Katharina Konradi (soprano)
Gerold Huber (piano, all except Laitmann)
Andreas Lipp (clarinet, Laitmann)
rec. 2017, Bethanienkirche, Leipzig
Song texts provided but without English translation.
GENUIN GEN18490 [61.52]
A collaboration between the Geniun label and the Deutscher Musikrat (German Music Council) has resulted in this debut album, ‘Gedankenverloren’, from German soprano Katharina Konradi, winner of the 2016 Deutscher Musikwettbewerb (German Music Competition) held in Bonn. Born in Bishkek, the capital of Kyrgyzstan, Konradi studied singing in Berlin and Munich, giving her first public performance in 2013 at the Kammeroper München (Chamber Opera Munich) in the role of Nannetta in Verdi’s Falstaff. A talented young singer making her way in the music world, Konradi since 2015/16 has been an ensemble member of Hessisches Staatstheater Wiesbaden and in 2017 sang Ännchen in Weber’s Der Freischütz at Staatsoper Hamburg.
For this debut album partnered, by renowned pianist Gerold Huber, Konradi has chosen a fascinating collection of twenty-one songs from eight composers. With the collection titled ‘Gedankenverloren’, my translation would be ‘lost in thought’. These are settings she knows from her student days, a mix of the well-known and the rarely heard, certainly scores that test a soprano’s versatility. Written over a period which spans nearly two hundred years, the settings range widely emotionally from the early Romantic lieder of Schubert’s Nacht und Träume through to Lori Laitman’s three heartbreaking settings of children’s poems from Terezín (renamed Theriesenstadt) concentration camp.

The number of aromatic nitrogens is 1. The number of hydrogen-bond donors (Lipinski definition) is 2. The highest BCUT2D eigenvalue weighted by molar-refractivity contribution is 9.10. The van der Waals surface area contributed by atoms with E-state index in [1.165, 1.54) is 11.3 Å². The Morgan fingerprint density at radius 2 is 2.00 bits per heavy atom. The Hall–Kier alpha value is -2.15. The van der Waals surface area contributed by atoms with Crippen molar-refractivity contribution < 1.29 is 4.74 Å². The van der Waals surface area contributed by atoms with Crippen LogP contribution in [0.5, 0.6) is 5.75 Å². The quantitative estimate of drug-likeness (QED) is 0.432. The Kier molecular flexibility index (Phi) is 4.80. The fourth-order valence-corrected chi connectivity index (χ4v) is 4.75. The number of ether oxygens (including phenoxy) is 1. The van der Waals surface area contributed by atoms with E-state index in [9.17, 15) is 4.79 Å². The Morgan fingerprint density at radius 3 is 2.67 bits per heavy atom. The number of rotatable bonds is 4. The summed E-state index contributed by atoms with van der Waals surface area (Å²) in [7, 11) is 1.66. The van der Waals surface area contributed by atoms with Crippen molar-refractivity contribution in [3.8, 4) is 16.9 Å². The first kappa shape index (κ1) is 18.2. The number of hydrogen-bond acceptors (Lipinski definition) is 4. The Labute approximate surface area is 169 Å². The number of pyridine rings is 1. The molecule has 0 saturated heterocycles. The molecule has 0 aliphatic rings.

Clearly relishing her choice of programme, Konradi’s bright voice gleams out and every song is engagingly performed. Hard to fault, too, is Gerold Huber’s sensitive accompaniment. A highlight is Schubert’s Nacht und Träume (Night and Dreams), a setting of text by Matthäus von Collin, with singing as tender as it comes and with Konradi exhibiting most impressive legato and expressive weight. Trojahn’s Um Mitternacht (At Midnight), to an Eduard Mörike text, demonstrates the soprano’s capacity for expression. I found the performance of Debussy’s Clair de lune, to a Paul Verlaine text, quite enchanting and Lili Boulanger’s Au pied de mon lit, a setting of words by Francis Jammes, both warm and atmospheric. To a Glafira Galina text, Rachmaninov’s romance Zdes′ khorosho (How fair this spot) demonstrates both Konradi’s ability to slide effortlessly to the high register and her feel for the mood of text. Lori Laitman’s three songs, settings of poems by children killed in the Holocaust, are all played with impressive clarinet accompaniment by Andreas Lipp. My particular favourite Laitman setting, Yes, That’s The Way Things Are, is rendered with clarity and buoyancy, the clarinet displaying a klezmer feel at times. In Richard Strauss’s famous lied Morgen! (Tomorrow!), although I have come to prefer a lower voice type, Konradi demonstrates excellent, well controlled projection.
Recorded in Bethanienkirche, Leipzig, the sound quality is simply first class. The accompanying booklet includes an interview with Katharina Konradi but no information about the actual songs or composers. Full sung texts are provided but deplorably there are no English translations provided which is inconsistent as the interview does have an English translation.
This is a rather special debut album from Katharina Konradi of fascinating and captivating repertoire.
Franz SCHUBERT (1797–1828)
1. Nacht und Träume, D 827
2. Heimliches Lieben, D 922
3. Frühlingsglaube, D 686
Manfred TROJAHN (*1949)
4. Um Mitternacht
5. Ich stand in dunklen Träumen
Claude DEBUSSY (1862–1918)
7. Clair de lune
Lili BOULANGER (1893–1918)
9. Au pied de mon lit
10. Vous m’avez regardé avec toute votre âme
Sergei RACHMANINOV (1873–1943)
11. An meinem Fenster op. 26/10
12. Hier ist es schön op. 21/7
13. Traum op. 38/5
Ernst KRENEK (1900–1991)
14. Ô, Lacrimosa op. 48
Lori LAITMAN (b. 1955)
Yes, That’s The Way Things Are
The Old House
Richard STRAUSS (1864–1949)
Das Rosenband op. 36/1
Morgen! op. 27/4